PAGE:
Even if we assume that the weak association seen in the EPIC cohort represents a true protective effect of fruits and vegetables, the question would still remain whether an effect of this magnitude should lead to clinical interventions or public health actions. Conveniently, although the evidence for benefits of fruits and vegetables against cancer was waning, data supporting benefits for cardiovascular disease were accumulating. For example, in the same population of men and women that showed no association between fruits and vegetables and total cancer, incidence of coronary heart disease or stroke was 30% lower for those consuming five or more servings per day compared with those eating less than 1.5 servings per day. Data from a large randomized trial showing that increasing intake of fruits and vegetables reduces blood pressure, a major determinant of cardiovascular disease, make the case for causality compelling, although benefits through additional pathways are also possible. Thus, recommendations and actions to increase intake of fruits and vegetables have a sound basis.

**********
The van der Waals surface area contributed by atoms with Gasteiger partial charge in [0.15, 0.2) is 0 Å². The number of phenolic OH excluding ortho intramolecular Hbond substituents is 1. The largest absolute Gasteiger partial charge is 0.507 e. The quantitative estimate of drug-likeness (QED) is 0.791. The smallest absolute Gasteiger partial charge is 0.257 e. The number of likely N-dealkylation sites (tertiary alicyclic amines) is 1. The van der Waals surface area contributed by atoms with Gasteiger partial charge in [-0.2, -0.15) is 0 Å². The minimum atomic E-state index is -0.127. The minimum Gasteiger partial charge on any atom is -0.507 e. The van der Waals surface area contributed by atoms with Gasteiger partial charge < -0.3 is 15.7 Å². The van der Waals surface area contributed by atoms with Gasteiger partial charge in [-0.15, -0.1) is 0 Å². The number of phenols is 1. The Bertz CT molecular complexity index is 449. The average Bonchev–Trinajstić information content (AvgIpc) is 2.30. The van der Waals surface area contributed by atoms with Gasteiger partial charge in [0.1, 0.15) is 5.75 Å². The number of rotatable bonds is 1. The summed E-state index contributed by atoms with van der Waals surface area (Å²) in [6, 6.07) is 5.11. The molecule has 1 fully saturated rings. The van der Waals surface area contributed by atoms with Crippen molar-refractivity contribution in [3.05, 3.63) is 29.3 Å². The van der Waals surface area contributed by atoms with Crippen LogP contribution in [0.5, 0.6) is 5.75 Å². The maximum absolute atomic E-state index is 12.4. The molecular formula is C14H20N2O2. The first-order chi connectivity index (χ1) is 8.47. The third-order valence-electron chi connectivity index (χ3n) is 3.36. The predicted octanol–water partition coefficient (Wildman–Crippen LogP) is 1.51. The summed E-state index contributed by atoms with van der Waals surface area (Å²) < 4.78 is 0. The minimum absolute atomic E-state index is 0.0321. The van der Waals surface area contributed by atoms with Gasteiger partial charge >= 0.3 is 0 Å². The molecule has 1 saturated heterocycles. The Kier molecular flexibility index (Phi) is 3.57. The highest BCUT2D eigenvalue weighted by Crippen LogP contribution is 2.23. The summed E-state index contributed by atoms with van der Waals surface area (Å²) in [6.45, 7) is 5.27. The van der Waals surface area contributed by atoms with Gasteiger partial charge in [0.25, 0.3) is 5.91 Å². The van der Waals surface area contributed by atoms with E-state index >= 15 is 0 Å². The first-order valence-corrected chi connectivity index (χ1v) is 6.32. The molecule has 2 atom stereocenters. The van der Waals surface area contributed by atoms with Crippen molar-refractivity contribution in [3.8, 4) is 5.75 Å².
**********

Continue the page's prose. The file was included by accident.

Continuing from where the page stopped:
In summary, the findings from the EPIC cohort add further evidence that a broad effort to increase consumption of fruits and vegetables will not have a major effect on cancer incidence. Such efforts are still worthwhile because they will reduce risks of cardiovascular disease, and a small benefit for cancer remains possible. Research should focus more sharply on specific fruits and vegetables and their constituents and on earlier periods of life. For prevention of cancer, the primary focus at present should be heightened efforts to reduce smoking and obesity because obesity in the United States has become similar in magnitude to smoking as an avoidable cause.